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A book-length poem about how an American Indian writer can’t bring himself to write about nature, but is forced to reckon with colonial-white stereotypes, manifest destiny, and his own identity as an young, queer, urban-dwelling poet. A Best Book of the Year at BuzzFeed, Interview, and more. Nature Poem follows Teebs—a young, queer, American Indian (or NDN) poet—who can’t bring himself to write a nature poem. For the reservation-born, urban-dwelling hipster, the exercise feels stereotypical, reductive, and boring. He hates nature. He prefers city lights to the night sky. He’d slap a tree across the face. He’d rather write a mountain of hashtag punchlines about death and give head in a pizza-parlor bathroom; he’d rather write odes to Aretha Franklin and Hole. While he’s adamant—bratty, even—about his distaste for the word “natural,” over the course of the book we see him confronting the assimilationist, historical, colonial-white ideas that collude NDN people with nature. The closer his people were identified with the “natural world,” he figures, the easier it was to mow them down like the underbrush. But Teebs gradually learns how to interpret constellations through his own lens, along with human nature, sexuality, language, music, and Twitter. Even while he reckons with manifest destiny and genocide and centuries of disenfranchisement, he learns how to have faith in his own voice.
A calming collection of nature poems to help you relax and unwind at the end of every day. Now more than ever we’re all in need of a daily fix of the natural world, to comfort and distract us from the cares of everyday life. Keep this beautiful book by your bedside and enjoy a dreamy stroll through nature every evening, just before you go to sleep. All the great, time-honoured poets are here – William Wordsworth, John Keats, Emily Dickinson, Robert Bridges – along with some newer and less-well known poetic voices. The poems reflect and celebrate the changing seasons: read Emily Brontë on bluebells in spring and Edward Thomas’s evocative ‘Adlestrop’ in summer, then experience golden autumn with Hartley Coleridge and William Blake's 'To Winter'. Beautifully illustrated with scenes from each season, this wonderful book deserves a place on your bedside table for years to come.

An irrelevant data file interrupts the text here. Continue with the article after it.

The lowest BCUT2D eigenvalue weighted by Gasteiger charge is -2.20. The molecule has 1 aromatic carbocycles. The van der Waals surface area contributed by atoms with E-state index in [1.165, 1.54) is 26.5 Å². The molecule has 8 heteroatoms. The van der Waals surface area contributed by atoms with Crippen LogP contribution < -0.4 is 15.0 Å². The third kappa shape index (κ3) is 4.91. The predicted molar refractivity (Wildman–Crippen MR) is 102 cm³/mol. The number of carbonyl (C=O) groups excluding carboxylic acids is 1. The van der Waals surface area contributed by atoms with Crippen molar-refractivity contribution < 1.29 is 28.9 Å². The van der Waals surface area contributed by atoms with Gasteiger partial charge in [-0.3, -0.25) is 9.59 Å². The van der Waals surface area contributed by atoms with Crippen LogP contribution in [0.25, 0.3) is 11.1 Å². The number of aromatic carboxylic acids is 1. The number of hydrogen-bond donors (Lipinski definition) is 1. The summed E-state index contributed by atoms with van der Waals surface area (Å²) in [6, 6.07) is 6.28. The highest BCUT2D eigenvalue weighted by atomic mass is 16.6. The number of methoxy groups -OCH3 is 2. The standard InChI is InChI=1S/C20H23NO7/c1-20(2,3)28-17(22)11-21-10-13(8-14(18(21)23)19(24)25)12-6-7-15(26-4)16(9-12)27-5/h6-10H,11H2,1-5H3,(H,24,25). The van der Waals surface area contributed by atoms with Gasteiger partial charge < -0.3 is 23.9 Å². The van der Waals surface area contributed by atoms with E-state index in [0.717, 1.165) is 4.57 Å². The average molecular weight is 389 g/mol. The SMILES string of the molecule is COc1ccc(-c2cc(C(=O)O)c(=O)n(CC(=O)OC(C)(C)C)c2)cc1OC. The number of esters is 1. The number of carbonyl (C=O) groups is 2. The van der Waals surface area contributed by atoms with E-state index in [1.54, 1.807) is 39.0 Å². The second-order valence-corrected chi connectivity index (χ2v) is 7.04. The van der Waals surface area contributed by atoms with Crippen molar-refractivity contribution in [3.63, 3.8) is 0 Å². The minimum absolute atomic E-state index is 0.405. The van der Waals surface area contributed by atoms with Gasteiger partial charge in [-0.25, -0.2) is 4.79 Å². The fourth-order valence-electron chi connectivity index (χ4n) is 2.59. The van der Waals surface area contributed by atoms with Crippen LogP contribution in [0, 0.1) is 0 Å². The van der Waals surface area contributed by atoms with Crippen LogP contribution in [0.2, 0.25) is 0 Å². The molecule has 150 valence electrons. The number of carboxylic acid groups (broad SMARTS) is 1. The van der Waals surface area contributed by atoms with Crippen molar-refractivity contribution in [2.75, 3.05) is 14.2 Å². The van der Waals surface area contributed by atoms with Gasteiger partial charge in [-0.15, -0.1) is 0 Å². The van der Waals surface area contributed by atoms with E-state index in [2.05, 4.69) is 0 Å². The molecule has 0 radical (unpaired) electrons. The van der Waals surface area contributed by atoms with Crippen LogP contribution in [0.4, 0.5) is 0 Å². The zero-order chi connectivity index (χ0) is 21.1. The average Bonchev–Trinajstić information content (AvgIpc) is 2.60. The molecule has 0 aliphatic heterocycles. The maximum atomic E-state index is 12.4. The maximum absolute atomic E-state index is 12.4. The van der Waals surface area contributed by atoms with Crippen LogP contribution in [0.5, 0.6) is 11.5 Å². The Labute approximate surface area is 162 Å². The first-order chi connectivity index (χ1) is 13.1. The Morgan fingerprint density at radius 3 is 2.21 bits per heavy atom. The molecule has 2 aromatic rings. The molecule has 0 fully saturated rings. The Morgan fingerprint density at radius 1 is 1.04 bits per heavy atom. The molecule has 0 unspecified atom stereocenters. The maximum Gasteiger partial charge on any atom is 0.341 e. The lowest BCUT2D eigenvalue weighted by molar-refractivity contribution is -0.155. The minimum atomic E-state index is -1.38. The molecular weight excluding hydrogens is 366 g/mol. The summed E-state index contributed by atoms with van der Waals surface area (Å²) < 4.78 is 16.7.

See how animals behave through the seasons, and the cycle of trees and plants, from the first blossoms of spring through to the stark winter wonderland in December. 12 inspiring poems from Joseph Coelho, paired with folk art from Kelly Louise Judd give this book year-round appeal.
Central to What Nature is "The Milkweed Parables," a long, atmospheric poem dealing with issues of nature, lineage, family, and history. As rich and sweeping as a novella, this remarkable poem is an inquiry into the interdependence of human life and the natural world.
Living in the Nature Poem connects us to ourselves, each other, and the earth. As an important part of our own environments, we're also part of the complexities of nature, including human nature and those odd thoughts and moments that bring humor, wonder, perplexity, and prayer.
Nature poetry discovers the deep connection between humanity and nature. Beyond describing the wild beauty found in nature, the poetry discusses nature's impact on humans and people's impact on nature. Author Sheila Griffin Llanas explores eight poems and poets, with chapters on William Wordsworth, Emily Dickinson, Walt Whitman, and five others. Accompanied by biographical information on the poet and end-of-chapter questions for further study, Llanas closely examines each poem, including detailed analysis of form, content, poetic technique, and theme, encouraging readers to develop the tools to understand and appreciate poetry.
NATURE, a major compendium of May Swenson's poems, including ten that appeared first in this collection, draws on nearly fifty years of work. "Surely no one, scientist or poet," wrote former U.S. poet laureate Howard Nemerov, "has seen things . . . so clearly as she, and surely no one has made seeing and saying so nearly one."
Sophie Cabot Black is an unabashedly passionate poet. Her first collection encompasses two New Worlds: the contemporary one and the one of seventeenth-century New England. At its epiphany, this collection presents a long poem called 'The Arguments,' a monologue in the voice of Dorothy Bradford, one of the first Englishwomen to have set foot in America. Through her complicated search for transcendence, we overhear the movements of learning to belong, caught at the rim of the wilderness. "The measure of Sophie Cabot Black's The Misunderstanding of Nature is the ambition and distinction of its long final poem, 'The Arguments.' Altogether this is a beautiful book: in poem after poem, the topography of a late twentieth century landscape of impasse: 'There is only what you might do/And what you damage.' 'The Arguments' find all this present but suppressed within the very origins of America--and in the process a wild, leaping, beautiful music. Berryman's 'Homage to Mistress Bradstreet' has found an eloquent, authentic sister."--Frank Bidart